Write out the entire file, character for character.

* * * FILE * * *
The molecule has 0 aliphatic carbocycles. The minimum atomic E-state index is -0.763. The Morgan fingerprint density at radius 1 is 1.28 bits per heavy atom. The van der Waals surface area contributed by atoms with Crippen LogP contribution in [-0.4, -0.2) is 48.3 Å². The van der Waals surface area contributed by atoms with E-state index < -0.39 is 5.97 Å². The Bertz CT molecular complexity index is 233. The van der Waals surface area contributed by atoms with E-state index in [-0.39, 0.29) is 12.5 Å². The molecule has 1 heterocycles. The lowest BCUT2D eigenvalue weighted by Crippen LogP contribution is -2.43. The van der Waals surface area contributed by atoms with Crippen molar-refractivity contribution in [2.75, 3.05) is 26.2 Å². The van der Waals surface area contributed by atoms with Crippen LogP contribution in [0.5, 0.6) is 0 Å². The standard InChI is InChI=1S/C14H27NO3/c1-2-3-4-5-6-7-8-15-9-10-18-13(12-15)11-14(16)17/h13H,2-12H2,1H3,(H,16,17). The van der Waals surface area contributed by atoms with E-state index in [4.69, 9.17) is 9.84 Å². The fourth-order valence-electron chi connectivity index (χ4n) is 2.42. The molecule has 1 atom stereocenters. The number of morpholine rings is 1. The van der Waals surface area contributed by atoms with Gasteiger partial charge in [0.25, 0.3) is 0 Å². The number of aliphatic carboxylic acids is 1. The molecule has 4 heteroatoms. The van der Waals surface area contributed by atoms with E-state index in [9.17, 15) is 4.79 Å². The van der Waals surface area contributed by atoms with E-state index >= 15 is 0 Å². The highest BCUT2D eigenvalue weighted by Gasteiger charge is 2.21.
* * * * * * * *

The molecule has 0 aliphatic carbocycles. The minimum atomic E-state index is -0.763. The Morgan fingerprint density at radius 1 is 1.28 bits per heavy atom. The van der Waals surface area contributed by atoms with Crippen LogP contribution in [-0.4, -0.2) is 48.3 Å². The van der Waals surface area contributed by atoms with E-state index < -0.39 is 5.97 Å². The Bertz CT molecular complexity index is 233. The van der Waals surface area contributed by atoms with E-state index in [-0.39, 0.29) is 12.5 Å². The molecule has 1 heterocycles. The lowest BCUT2D eigenvalue weighted by Crippen LogP contribution is -2.43. The van der Waals surface area contributed by atoms with Crippen molar-refractivity contribution in [2.75, 3.05) is 26.2 Å². The van der Waals surface area contributed by atoms with Crippen LogP contribution in [0.5, 0.6) is 0 Å². The standard InChI is InChI=1S/C14H27NO3/c1-2-3-4-5-6-7-8-15-9-10-18-13(12-15)11-14(16)17/h13H,2-12H2,1H3,(H,16,17). The van der Waals surface area contributed by atoms with E-state index in [4.69, 9.17) is 9.84 Å². The fourth-order valence-electron chi connectivity index (χ4n) is 2.42. The molecule has 1 atom stereocenters. The number of morpholine rings is 1. The van der Waals surface area contributed by atoms with Gasteiger partial charge in [0.25, 0.3) is 0 Å². The number of aliphatic carboxylic acids is 1. The molecule has 4 heteroatoms. The van der Waals surface area contributed by atoms with E-state index in [9.17, 15) is 4.79 Å². The van der Waals surface area contributed by atoms with E-state index >= 15 is 0 Å². The highest BCUT2D eigenvalue weighted by Gasteiger charge is 2.21.